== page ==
You watch Eternal Sunshine of the Spotless Mind with a heavy heart. Ready to crack at any moment. It reminds me of everything in my adult life. Reminds me of just how gut-wrenching relationships can be. The movie is an exposed nerve. There is nothing that makes me feel everything at once like this movie. It’s a reminder of what’s important. Why you need to remember everything. It’s an open wound that you need to address or else it will eat you up.

Michel Gondry and Charlie Kaufman crafted a classic back in 2004 that hits my emotions like a sack of bricks. Gondry’s second feature film is so close that it’s uncomfortable. The director uses surreal images throughout Eternal Sunshine to display what it’s like in Joel’s head as it’s treated as little more than a computer database by Dr. Mierzwiak and the employees of Lacuna, Inc. Gondry uses horrifying facial jumbles, the destruction of structures, and straight up vanishing acts to show the deletion of Joel and Clementine’s time together. It’s so effective in making the viewer feel like Joel’s world is coming apart.

This feeling wouldn’t be complete without effective leads. Jim Carrey and Kate Winslet are at the top of their games in Eternal Sunshine. Carrey’s career best might be in The Truman Show where his usual act is so effectively played against him, but Eternal Sunshine gives him a chance to just be…well, a guy. Joel is introverted and awkward. He doesn’t know how to express himself outside of his journal and art. The character works because it never makes you say, “WOW, THIS IS JIM CARREY.” He’s just Joel.

Winslet’s Clementine is chaos personified. There’s an allure to being with a spontaneous person. Someone who is unpredictable and just makes you feel alive. Someone who grabs you by the hand and pulls you kicking and screaming into fun and danger. Clementine is a character that could easily feel like someone is trying too hard to make a type rather than an actual character, but Winslet brings such a soul to it. She’s charming. She’s infuriating. She’s everything the character needs to be.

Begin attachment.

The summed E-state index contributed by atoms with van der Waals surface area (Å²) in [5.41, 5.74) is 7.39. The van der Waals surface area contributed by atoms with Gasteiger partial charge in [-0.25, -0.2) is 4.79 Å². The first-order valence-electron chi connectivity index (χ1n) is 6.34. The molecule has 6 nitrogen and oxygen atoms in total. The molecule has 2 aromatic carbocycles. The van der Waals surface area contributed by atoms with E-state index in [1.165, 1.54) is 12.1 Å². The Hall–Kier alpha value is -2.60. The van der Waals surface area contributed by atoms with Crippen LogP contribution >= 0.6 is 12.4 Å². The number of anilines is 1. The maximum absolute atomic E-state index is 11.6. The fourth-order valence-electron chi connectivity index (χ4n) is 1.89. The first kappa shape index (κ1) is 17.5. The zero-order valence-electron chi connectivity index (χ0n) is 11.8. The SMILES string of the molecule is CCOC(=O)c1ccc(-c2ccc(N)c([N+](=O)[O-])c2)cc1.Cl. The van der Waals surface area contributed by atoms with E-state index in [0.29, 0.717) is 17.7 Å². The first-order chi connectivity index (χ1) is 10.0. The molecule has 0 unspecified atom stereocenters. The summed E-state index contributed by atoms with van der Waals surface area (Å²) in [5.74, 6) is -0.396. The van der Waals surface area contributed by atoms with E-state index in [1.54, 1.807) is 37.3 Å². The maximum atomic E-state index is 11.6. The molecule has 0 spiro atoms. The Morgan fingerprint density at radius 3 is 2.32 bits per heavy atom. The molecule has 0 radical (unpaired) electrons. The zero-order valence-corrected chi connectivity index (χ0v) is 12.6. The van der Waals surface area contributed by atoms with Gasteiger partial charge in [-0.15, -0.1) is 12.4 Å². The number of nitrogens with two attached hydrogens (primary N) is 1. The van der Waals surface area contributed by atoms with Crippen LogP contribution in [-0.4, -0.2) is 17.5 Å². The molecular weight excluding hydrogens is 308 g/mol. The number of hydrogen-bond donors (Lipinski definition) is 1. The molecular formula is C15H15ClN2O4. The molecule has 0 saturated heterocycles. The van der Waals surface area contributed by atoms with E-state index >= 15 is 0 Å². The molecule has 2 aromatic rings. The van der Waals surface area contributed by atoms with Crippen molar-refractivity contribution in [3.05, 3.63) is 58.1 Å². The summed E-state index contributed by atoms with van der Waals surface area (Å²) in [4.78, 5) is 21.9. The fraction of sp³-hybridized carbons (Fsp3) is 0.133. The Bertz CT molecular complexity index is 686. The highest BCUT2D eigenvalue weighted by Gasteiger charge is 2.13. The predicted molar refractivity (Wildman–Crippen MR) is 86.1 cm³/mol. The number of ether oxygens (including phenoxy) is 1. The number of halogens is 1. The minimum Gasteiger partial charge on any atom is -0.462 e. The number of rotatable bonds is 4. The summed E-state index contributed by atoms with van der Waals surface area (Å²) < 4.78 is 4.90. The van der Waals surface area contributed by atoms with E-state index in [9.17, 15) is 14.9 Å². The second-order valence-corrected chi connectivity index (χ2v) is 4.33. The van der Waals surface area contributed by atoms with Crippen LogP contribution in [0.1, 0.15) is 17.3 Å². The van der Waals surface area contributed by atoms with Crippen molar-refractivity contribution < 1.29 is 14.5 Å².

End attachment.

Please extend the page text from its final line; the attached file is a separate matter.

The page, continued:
Joel and Clementine aren’t a perfect couple, and that’s why Eternal Sunshine is so effective. Anyone who’s been in a relationship knows how the highs and lows can be. They know Joel’s fury and sadness when he hears that Clementine has erased him. They know Clementine’s frustration with Joel’s repressed and sometimes stuffy nature. It has the joyful, the ugly, and all that falls in between.

It’s a film about just living your life. It might hurt like hell, but the pain is good. You don’t feel that pain unless you care in the first place. Life just has to be lived. You can’t go through the motions and fake it. Elijah Wood’s creepy fuck character Patrick doesn’t understand this.

Even though Joel and Clementine end up together, the film is about moving on and not being afraid to try something. Sure, there’s a significant chance that everything could just repeat itself and they could end up miserable. You take that chance with every relationship. But you can’t find out if you don’t try.